I’ve spent about as much time as most folks dealing with pain; recently, eleven months of debilitating drugs to clear a virus from my liver.
I’ve had my bumps and bruises from engaging with life on earth.
Now, at 62, my best advice is to strive to see pain as the mother of joy.
Like most philosophical or spiritual sayings, there’s a built-in, seeming-contradiction . . .
From William Shakespeare:
To-morrow, and to-morrow, and to-morrow,
Creeps in this petty pace from day to day,
To the last syllable of recorded time;
And all our yesterdays have lighted fools
The way to dusty death. Out, out, brief candle!
Life’s but a walking shadow, a poor player,
That struts and frets his hour upon the stage,
And then is heard no more. It is a tale
Told by an idiot, full of sound and fury,
From my free-to-download poetry book:
The chains of hollow
Imitation clasp their sterile links on
Minds so lost in routinized
Love can spawn but
Faithless certainties, like
Clockwork, build their
Superstitious blinds so even
Faith becomes the Devil trading
Hope for fruitless
From the Nobel Prize Speech of the writer William Faulkner.
“…the young man or woman writing today has forgotten the problems of the human heart in conflict with itself which alone can make good writing because only that is worth writing about, worth the agony and the sweat. He must learn them again. He must teach himself that the basest of all things is to be afraid: and, teaching himself that, forget it forever, leaving no room in his workshop for anything but the old verities and truths of the heart, the universal truths lacking which any story is ephemeral and doomed–love and honor and pity and pride and compassion and sacrifice. Until he does so, he labors under a curse. He writes not of love but of lust, of defeats in which nobody loses anything of value, and victories without hope and worst of all, without pity or compassion. His griefs grieve on no universal bones, leaving no scars. He writes not of the heart but of the glands.”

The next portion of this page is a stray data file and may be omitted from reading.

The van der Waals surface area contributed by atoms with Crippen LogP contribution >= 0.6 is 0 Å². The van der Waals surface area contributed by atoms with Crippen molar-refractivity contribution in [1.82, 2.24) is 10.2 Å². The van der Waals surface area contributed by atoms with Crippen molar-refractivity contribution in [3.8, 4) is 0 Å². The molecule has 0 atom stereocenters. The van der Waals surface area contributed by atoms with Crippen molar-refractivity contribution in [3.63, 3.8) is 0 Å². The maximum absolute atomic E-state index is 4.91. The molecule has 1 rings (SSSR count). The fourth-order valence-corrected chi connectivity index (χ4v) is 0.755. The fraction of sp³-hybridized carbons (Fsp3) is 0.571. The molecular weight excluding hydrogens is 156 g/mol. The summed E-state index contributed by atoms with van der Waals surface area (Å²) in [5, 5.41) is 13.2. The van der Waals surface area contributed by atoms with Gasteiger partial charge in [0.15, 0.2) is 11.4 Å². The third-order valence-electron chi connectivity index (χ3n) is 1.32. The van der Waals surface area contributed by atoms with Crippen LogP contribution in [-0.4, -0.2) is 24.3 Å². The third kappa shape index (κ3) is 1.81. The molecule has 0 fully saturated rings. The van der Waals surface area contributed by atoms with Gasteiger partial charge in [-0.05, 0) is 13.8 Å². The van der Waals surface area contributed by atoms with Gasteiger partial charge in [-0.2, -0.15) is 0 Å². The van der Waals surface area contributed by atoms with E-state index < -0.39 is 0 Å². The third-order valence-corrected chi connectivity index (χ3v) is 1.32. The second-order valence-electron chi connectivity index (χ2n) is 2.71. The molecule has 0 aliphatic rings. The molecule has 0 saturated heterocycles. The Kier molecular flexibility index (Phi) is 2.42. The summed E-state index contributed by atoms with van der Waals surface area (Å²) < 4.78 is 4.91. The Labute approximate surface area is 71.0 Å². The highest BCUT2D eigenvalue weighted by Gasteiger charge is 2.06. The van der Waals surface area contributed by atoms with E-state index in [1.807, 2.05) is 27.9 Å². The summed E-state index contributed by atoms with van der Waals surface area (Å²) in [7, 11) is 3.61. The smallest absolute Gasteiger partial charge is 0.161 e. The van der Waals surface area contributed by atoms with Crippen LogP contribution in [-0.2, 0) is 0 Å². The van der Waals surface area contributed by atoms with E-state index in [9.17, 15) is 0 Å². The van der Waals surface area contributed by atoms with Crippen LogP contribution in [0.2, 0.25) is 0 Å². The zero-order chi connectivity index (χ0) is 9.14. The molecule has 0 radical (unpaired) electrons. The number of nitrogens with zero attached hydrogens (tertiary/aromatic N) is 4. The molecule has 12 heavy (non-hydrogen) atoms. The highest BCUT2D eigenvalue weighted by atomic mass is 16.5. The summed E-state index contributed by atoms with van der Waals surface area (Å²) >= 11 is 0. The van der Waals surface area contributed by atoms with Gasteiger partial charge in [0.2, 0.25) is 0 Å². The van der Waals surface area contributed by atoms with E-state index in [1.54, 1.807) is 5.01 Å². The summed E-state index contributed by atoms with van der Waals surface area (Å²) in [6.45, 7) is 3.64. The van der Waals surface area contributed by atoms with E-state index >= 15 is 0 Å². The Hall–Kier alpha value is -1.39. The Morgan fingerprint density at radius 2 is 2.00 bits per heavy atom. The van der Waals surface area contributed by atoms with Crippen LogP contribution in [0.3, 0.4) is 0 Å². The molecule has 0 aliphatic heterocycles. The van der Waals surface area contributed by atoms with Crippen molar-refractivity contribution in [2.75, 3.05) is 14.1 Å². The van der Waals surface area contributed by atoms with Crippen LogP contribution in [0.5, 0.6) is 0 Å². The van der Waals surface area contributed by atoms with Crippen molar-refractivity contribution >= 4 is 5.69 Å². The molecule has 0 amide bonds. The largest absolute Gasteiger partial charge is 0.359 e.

From a prayer by the Prophet-Founder of the Bahá’í Faith:
“Thou art He Who, through a word of Thy mouth, hath so enravished the hearts of Thy chosen ones that they have, in their love for Thee, detached themselves from all except Thyself, and laid down their lives and sacrificed their souls in Thy path, and borne, for Thy sake, what none of Thy creatures hath borne.”
Bahá’u’lláh, Prayers and Meditations by Bahá’u’lláh, p. 163
Namaste’! this was a touching post; funny thing you remind me of someone who could have lived back in shakespearean times. Pain can be a journey of embracing our selves, instead of fighting too hard. I meet my own with respect and humbleness. Metta.
It is so good to see this piece on pain. I applaud you. I too have known intense and long term pain at times in my life. I completely know pain as a guide, healer and teacher. Of all my teachers Pain taught me the most. Then Nature. I find it disheartening at least in Santa Fe where I live that people often don’t want to see pain as a healer, a teacher and stern guide that will try over and over to push us beyond our self-imposed and limited thinking and spirituality, try to push into more profound and wise depths. I understand that pain is….PAINFUL, but we often slide it over into negative context as being unworthy fodder for growth….and it is very useful fodder for growth. Thank you very much Alex. These are such wise insights and thoughts.
Thank you, skylar & RainforestRobin (my two favorite natural people) !